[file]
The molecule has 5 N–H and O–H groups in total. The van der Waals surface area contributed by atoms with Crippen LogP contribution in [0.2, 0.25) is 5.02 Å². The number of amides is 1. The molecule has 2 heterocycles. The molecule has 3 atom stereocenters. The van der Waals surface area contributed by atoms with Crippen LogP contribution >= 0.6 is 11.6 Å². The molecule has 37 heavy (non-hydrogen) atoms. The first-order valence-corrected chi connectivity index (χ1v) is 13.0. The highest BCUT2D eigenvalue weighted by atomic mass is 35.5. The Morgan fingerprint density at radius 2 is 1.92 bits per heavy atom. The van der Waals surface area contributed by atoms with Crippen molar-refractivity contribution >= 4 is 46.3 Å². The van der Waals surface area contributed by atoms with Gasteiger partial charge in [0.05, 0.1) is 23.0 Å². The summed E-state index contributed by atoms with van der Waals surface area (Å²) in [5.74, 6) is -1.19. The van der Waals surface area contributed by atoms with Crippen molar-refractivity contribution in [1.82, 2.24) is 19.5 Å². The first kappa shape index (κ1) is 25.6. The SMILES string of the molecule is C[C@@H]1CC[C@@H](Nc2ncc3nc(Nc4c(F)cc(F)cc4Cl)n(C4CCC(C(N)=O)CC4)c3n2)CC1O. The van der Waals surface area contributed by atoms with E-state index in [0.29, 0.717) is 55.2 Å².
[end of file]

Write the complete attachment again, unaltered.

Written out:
The molecule has 5 N–H and O–H groups in total. The van der Waals surface area contributed by atoms with Crippen LogP contribution in [0.2, 0.25) is 5.02 Å². The number of amides is 1. The molecule has 2 heterocycles. The molecule has 3 atom stereocenters. The van der Waals surface area contributed by atoms with Crippen LogP contribution >= 0.6 is 11.6 Å². The molecule has 37 heavy (non-hydrogen) atoms. The first-order valence-corrected chi connectivity index (χ1v) is 13.0. The highest BCUT2D eigenvalue weighted by atomic mass is 35.5. The Morgan fingerprint density at radius 2 is 1.92 bits per heavy atom. The van der Waals surface area contributed by atoms with Crippen molar-refractivity contribution >= 4 is 46.3 Å². The van der Waals surface area contributed by atoms with Gasteiger partial charge in [0.05, 0.1) is 23.0 Å². The summed E-state index contributed by atoms with van der Waals surface area (Å²) in [5.74, 6) is -1.19. The van der Waals surface area contributed by atoms with Crippen molar-refractivity contribution in [1.82, 2.24) is 19.5 Å². The first kappa shape index (κ1) is 25.6. The SMILES string of the molecule is C[C@@H]1CC[C@@H](Nc2ncc3nc(Nc4c(F)cc(F)cc4Cl)n(C4CCC(C(N)=O)CC4)c3n2)CC1O. The van der Waals surface area contributed by atoms with E-state index in [0.29, 0.717) is 55.2 Å².